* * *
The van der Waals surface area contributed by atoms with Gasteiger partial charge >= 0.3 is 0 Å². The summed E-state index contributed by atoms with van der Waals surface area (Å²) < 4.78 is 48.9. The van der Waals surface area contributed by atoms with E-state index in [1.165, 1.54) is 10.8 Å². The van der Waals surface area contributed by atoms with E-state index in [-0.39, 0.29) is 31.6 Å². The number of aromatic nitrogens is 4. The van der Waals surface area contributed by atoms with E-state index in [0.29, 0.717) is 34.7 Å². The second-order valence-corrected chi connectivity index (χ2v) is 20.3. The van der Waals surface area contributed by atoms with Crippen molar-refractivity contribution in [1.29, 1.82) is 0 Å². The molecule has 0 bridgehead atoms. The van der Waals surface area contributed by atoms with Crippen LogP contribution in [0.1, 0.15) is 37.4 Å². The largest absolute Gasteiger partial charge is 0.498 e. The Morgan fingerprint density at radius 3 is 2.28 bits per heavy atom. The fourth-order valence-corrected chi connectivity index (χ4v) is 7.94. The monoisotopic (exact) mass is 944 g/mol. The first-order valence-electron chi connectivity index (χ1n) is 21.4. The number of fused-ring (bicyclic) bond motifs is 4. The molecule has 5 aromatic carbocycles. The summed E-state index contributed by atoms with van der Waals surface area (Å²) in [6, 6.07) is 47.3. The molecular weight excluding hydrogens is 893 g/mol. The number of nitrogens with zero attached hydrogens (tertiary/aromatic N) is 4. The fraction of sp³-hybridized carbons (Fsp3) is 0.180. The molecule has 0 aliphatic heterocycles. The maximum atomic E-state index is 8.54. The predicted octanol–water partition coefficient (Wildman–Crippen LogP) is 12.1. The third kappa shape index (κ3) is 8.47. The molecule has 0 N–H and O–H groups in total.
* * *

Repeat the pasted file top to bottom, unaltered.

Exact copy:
The van der Waals surface area contributed by atoms with Gasteiger partial charge >= 0.3 is 0 Å². The summed E-state index contributed by atoms with van der Waals surface area (Å²) < 4.78 is 48.9. The van der Waals surface area contributed by atoms with E-state index in [1.165, 1.54) is 10.8 Å². The van der Waals surface area contributed by atoms with E-state index in [-0.39, 0.29) is 31.6 Å². The number of aromatic nitrogens is 4. The van der Waals surface area contributed by atoms with E-state index in [0.29, 0.717) is 34.7 Å². The second-order valence-corrected chi connectivity index (χ2v) is 20.3. The van der Waals surface area contributed by atoms with Crippen molar-refractivity contribution in [1.29, 1.82) is 0 Å². The molecule has 0 bridgehead atoms. The van der Waals surface area contributed by atoms with Crippen LogP contribution in [0.1, 0.15) is 37.4 Å². The largest absolute Gasteiger partial charge is 0.498 e. The Morgan fingerprint density at radius 3 is 2.28 bits per heavy atom. The fourth-order valence-corrected chi connectivity index (χ4v) is 7.94. The monoisotopic (exact) mass is 944 g/mol. The first-order valence-electron chi connectivity index (χ1n) is 21.4. The number of fused-ring (bicyclic) bond motifs is 4. The molecule has 5 aromatic carbocycles. The summed E-state index contributed by atoms with van der Waals surface area (Å²) in [6, 6.07) is 47.3. The molecular weight excluding hydrogens is 893 g/mol. The number of nitrogens with zero attached hydrogens (tertiary/aromatic N) is 4. The fraction of sp³-hybridized carbons (Fsp3) is 0.180. The molecule has 0 aliphatic heterocycles. The maximum atomic E-state index is 8.54. The predicted octanol–water partition coefficient (Wildman–Crippen LogP) is 12.1. The third kappa shape index (κ3) is 8.47. The molecule has 0 N–H and O–H groups in total.